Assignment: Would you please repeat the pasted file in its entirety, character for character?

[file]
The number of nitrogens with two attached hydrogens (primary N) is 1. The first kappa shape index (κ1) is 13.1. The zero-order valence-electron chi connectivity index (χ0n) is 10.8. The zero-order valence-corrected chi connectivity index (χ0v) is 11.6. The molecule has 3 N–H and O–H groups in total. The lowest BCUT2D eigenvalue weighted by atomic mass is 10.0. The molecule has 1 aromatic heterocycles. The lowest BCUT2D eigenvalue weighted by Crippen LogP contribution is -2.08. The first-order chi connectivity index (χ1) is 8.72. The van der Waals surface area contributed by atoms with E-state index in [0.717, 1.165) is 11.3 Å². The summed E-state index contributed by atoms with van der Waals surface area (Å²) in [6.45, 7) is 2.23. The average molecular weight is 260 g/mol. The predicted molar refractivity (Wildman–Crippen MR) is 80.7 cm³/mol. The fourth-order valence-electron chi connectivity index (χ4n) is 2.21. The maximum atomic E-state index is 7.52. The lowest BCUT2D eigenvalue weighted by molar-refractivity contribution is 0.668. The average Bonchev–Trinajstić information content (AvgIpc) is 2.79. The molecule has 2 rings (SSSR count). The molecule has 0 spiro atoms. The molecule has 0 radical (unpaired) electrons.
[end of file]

The number of nitrogens with two attached hydrogens (primary N) is 1. The first kappa shape index (κ1) is 13.1. The zero-order valence-electron chi connectivity index (χ0n) is 10.8. The zero-order valence-corrected chi connectivity index (χ0v) is 11.6. The molecule has 3 N–H and O–H groups in total. The lowest BCUT2D eigenvalue weighted by atomic mass is 10.0. The molecule has 1 aromatic heterocycles. The lowest BCUT2D eigenvalue weighted by Crippen LogP contribution is -2.08. The first-order chi connectivity index (χ1) is 8.72. The van der Waals surface area contributed by atoms with E-state index in [0.717, 1.165) is 11.3 Å². The summed E-state index contributed by atoms with van der Waals surface area (Å²) in [6.45, 7) is 2.23. The average molecular weight is 260 g/mol. The predicted molar refractivity (Wildman–Crippen MR) is 80.7 cm³/mol. The fourth-order valence-electron chi connectivity index (χ4n) is 2.21. The maximum atomic E-state index is 7.52. The lowest BCUT2D eigenvalue weighted by molar-refractivity contribution is 0.668. The average Bonchev–Trinajstić information content (AvgIpc) is 2.79. The molecule has 2 rings (SSSR count). The molecule has 0 spiro atoms. The molecule has 0 radical (unpaired) electrons.